Toronto homes with a garden out front

Rate cut still not enough to entice Toronto buyers back into the market

The day after the Bank of Canada cut its overnight rate for the first time in four years, Toronto realtor Mark Savel saw a flurry of interest from potential homebuyers.

“I had three listings up — they all saw a spike the next day of showings,” he said. 

Since then, though, it’s been stagnant. “After that, I’d say it’s actually gotten a hell of a lot quieter than it has in recent months,” said Savel, who works in the Dufferin and Eglinton area for Sage Real Estate Ltd. 

While some may have thought the central bank’s decision to trim the overnight rate by 25 basis points to 4.75 per cent on June 5 would have jumpstarted Toronto’s real estate market, realtors on the ground say that just isn’t happening. Most potential homebuyers are waiting to see more rate cuts before acting, experts suggest, whether due to strained affordability or even market psychology.

“It’s not a flip of a switch, it’s a process and a cycle,” Karen Yolevski, CEO of Royal LePage, said.

Yolevski expects further rate cuts from the Bank of Canada to more substantially impact sales activity looking ahead, though she adds a single cut is enough to have a marginal effect on the market. “It’s still early days to see the impact of the first rate hike,” she added.

Similar to Savel’s experience, realtor Laurin Jeffrey saw an immediate spike from Toronto homebuyers in the days following the rate cut, and then it was radio silence. 

“I don’t know what everyone’s waiting on at this point. Is it just too damn expensive, so nobody’s buying?” he wondered. “Once the first-time buyers are shut out, the whole thing grinds to a halt,” he said. 

A nationwide poll conducted by Ipsos in the immediate wake of the rate cut underscores how the high cost of housing remains a barrier regardless of the central bank’s latest policy move. Among respondents who don’t own a home already, 45 per cent said that no amount of rate cuts would make ownership affordable.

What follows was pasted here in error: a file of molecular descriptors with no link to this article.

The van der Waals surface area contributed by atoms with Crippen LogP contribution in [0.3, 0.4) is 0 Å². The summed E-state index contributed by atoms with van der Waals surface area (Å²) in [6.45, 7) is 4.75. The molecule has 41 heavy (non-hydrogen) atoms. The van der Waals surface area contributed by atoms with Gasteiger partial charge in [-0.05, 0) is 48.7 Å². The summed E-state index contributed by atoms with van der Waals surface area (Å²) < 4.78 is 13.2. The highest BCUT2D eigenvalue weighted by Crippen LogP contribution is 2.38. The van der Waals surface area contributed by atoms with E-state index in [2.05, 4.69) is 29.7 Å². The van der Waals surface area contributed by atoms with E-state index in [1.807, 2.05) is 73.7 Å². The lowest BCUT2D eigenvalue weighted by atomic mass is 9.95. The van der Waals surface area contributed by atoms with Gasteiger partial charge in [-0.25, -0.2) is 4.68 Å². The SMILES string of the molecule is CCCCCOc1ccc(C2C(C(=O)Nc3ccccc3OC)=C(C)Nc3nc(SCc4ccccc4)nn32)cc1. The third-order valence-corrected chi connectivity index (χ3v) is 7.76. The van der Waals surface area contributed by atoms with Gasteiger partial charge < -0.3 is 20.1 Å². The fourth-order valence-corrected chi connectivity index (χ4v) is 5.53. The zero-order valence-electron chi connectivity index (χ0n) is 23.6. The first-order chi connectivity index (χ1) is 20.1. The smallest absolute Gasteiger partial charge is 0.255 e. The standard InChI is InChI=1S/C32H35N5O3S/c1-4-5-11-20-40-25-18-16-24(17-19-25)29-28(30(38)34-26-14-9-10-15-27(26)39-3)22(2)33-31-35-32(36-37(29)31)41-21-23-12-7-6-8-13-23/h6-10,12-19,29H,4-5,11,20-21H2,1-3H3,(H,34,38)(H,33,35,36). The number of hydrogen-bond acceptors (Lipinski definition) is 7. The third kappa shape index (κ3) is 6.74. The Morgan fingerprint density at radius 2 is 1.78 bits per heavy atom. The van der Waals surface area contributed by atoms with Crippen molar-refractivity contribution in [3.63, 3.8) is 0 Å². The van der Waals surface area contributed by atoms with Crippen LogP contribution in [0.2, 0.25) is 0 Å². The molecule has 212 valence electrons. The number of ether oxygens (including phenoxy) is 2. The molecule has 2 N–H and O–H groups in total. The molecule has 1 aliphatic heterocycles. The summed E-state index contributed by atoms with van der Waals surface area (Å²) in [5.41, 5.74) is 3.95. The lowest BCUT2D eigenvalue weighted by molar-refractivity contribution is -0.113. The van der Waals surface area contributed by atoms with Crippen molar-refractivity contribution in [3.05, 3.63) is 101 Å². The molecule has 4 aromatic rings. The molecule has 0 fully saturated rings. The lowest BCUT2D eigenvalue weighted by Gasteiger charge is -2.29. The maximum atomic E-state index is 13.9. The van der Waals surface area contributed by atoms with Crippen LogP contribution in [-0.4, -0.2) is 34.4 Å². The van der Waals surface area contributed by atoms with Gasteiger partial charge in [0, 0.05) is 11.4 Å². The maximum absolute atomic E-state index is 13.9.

The poll also supports the idea that would-be homebuyers are holding out for even lower rates before dipping their toes in the market again. Some 63 per cent of all respondents, including existing homeowners and renters, say they’re still standing on the sidelines because of high interest rates.

However, Savel warned, these homebuyers may get burned later when they get caught in bidding wars as droves of homebuying holdouts enter the market at the same time. “The prices will be $100,000 more than they are today,” he said. 

SIf a potential borrower is worried about missing out on an additional 25-basis-point discount, Savel doesn’t understand why they wouldn’t just sign on for a short-term, fixed-rate mortgage and capitalize on today’s more favourable conditions for buyers.

Yolevski says it’s a “distinct possibility” that multiple interest rate cuts could heat up the housing market to the point where runaway home prices could erase any relief from lower monthly mortgage-carrying costs. 

“Typically, as interest rates decrease, the prices of homes increase,” she said. “We’ll have to watch that carefully to see what unfolds.”

Article exclusive to STREETS OF TORONTO